"He refused to collect economic statistics to avoid officials meddling in the economy"

There was little we could do to hold onto it once the New Territories lease ran out. The self-belief needed to fight the Red Army alone in its back yard would be at insanity level. Alongside the Yanks we put up a decent show - see below.

Blue Eyes said...

What does that even mean?

Blue Eyes said...

Sorry anon, that was aimed at REMoaner

Electro-Kevin said...

Aye Blue. A belief in superiority. From the land of Michael Palin and George Formby.

Elby the Beserk said...

andrew said...
anon @12.33
I'm rather fond of France the way it is, and would hate to see it become more like the UK.
Vice versa in my case... tho' I suspect we too are on the same path.

And these deeply alarming video by a very eloquent Algerian Muslim on what is happening in France.

rwendland said...

ND> That said - ... altogether a bit more equivocal on Moorside, though ...

But note that the CEO of Toshiba, owners of NuGen who hope to build Moorside, has also become very equivocal on new nuclear, floating the idea of just "building turbines and other equipment" and maintenance of plant it already built. Unclear yet what this means for Moorside (who have been told they need to find all finance externally).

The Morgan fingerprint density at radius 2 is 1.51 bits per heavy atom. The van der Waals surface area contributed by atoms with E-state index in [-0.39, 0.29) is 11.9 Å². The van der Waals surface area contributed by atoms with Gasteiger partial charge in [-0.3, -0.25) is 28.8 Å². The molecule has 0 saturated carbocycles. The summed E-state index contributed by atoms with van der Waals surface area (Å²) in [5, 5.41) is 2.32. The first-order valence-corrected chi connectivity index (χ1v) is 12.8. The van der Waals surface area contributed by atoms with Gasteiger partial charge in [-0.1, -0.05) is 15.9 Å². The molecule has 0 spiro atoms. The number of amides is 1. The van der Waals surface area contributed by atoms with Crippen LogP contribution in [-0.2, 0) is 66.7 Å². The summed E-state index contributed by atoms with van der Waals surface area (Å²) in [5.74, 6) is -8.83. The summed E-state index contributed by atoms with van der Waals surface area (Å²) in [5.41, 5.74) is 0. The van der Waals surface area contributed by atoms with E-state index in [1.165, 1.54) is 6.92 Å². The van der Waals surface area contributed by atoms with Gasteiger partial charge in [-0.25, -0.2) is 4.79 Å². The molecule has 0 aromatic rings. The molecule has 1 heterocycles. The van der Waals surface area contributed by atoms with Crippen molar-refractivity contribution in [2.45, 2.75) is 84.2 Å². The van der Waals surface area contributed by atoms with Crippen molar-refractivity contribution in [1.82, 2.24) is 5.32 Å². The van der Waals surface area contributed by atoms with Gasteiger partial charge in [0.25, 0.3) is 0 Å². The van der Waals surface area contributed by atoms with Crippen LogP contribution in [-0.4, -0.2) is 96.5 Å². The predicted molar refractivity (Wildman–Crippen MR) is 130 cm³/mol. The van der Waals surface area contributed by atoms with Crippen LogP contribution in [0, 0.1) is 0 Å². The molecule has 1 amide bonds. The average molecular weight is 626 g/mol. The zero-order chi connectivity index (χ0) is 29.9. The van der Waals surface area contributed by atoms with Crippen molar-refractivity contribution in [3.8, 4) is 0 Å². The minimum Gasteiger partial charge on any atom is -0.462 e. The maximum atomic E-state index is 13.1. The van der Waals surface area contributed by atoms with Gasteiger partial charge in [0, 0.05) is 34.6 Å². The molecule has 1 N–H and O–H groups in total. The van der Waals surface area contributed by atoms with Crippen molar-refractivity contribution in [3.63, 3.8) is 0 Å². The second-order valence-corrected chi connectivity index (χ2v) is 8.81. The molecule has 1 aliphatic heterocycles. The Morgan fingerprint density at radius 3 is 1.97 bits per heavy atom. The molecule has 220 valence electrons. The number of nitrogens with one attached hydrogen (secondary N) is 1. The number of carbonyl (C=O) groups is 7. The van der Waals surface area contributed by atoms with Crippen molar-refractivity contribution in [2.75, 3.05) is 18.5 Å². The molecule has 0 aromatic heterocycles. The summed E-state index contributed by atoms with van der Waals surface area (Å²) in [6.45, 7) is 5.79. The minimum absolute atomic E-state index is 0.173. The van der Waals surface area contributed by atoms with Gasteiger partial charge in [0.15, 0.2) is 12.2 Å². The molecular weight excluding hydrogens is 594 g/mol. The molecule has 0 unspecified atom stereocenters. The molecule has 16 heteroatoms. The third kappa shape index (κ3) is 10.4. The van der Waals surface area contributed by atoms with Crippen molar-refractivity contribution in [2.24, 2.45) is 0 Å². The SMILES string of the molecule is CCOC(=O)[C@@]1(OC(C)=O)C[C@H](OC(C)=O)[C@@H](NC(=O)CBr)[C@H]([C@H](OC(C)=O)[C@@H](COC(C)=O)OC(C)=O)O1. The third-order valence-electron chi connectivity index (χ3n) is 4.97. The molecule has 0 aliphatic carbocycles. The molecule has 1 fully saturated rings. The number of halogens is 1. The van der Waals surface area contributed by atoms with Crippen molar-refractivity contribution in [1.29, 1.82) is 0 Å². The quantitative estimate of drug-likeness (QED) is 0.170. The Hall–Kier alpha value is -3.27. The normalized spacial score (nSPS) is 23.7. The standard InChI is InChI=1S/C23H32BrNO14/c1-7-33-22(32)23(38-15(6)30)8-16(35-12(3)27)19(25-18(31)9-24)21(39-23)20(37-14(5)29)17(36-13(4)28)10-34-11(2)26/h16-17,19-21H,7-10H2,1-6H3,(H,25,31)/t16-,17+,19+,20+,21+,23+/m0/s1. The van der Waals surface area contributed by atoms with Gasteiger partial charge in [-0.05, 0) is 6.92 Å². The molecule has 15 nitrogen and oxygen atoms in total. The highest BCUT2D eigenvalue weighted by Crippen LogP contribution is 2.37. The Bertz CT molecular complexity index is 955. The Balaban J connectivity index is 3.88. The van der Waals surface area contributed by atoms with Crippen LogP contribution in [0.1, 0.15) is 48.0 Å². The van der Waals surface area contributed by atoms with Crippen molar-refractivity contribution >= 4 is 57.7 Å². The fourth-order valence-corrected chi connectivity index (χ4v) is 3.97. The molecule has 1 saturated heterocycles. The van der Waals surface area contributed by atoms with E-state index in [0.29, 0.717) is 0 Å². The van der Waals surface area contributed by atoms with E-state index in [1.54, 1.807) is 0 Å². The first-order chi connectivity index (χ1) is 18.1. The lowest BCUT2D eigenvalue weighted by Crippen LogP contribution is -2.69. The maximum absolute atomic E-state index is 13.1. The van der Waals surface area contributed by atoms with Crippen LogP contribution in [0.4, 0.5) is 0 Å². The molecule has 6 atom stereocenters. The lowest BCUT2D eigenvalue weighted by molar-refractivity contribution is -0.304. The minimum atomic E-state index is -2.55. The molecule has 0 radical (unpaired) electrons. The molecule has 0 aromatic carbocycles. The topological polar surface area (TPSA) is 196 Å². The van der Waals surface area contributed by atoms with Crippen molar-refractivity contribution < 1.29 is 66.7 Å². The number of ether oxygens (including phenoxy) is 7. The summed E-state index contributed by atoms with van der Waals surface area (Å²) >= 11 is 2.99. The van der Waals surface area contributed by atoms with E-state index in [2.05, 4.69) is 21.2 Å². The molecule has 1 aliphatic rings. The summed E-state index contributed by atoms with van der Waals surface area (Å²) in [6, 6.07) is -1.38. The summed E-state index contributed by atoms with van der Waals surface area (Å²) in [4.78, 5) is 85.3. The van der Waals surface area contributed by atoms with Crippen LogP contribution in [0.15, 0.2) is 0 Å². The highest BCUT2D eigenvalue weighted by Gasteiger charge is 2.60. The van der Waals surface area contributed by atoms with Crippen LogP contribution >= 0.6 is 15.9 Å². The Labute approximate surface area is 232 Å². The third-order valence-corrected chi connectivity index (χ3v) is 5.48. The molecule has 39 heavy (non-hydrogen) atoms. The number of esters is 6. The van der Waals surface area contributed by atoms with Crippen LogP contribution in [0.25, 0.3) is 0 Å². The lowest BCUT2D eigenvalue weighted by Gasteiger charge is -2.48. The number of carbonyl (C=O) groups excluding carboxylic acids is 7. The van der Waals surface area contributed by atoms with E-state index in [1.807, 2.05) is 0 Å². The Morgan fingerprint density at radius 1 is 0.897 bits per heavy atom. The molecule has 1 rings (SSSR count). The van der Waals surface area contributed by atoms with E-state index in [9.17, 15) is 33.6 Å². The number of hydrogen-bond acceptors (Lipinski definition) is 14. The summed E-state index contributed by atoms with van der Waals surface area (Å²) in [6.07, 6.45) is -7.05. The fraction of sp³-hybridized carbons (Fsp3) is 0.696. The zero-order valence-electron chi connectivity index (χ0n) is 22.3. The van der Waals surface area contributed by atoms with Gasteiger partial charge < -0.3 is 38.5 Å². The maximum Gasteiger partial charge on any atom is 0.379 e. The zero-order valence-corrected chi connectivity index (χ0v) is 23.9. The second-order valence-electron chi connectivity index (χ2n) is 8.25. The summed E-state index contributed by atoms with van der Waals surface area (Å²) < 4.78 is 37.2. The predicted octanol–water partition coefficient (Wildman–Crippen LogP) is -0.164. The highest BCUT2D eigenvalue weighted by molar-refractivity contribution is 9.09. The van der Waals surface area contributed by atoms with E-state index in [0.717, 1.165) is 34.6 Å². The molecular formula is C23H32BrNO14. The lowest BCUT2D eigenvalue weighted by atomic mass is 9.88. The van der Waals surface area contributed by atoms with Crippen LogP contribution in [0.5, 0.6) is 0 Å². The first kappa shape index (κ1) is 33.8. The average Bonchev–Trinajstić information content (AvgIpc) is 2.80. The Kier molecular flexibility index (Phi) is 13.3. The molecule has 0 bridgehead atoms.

Maybe Corbyn is prescient on this one?

FT says:

"Toshiba ... said on Friday it was “re-examining its relationship” with Westinghouse — the struggling US nuclear group in which the Japanese group bought a controlling stake a decade ago.

Analysts identify the Westinghouse deal, which forced Toshiba’s Japanese management to cope with risks they were ill-equipped to handle, as a pivotal moment in Toshiba’s decline. Mr Tsunakawa said the company’s nuclear business would now “aim to proceed by becoming stronger at cutting out risk”.

Mr Tsunakawa used Friday’s press conference to apologise for the “damage caused” to investors from the Westinghouse subsidiary, where delays and cost overruns on nuclear construction projects in the US will now be expressed as writedowns that analysts estimate could be as high as $7bn."

... Tsunakawa, said it would “reconsider the future of the overseas nuclear business”.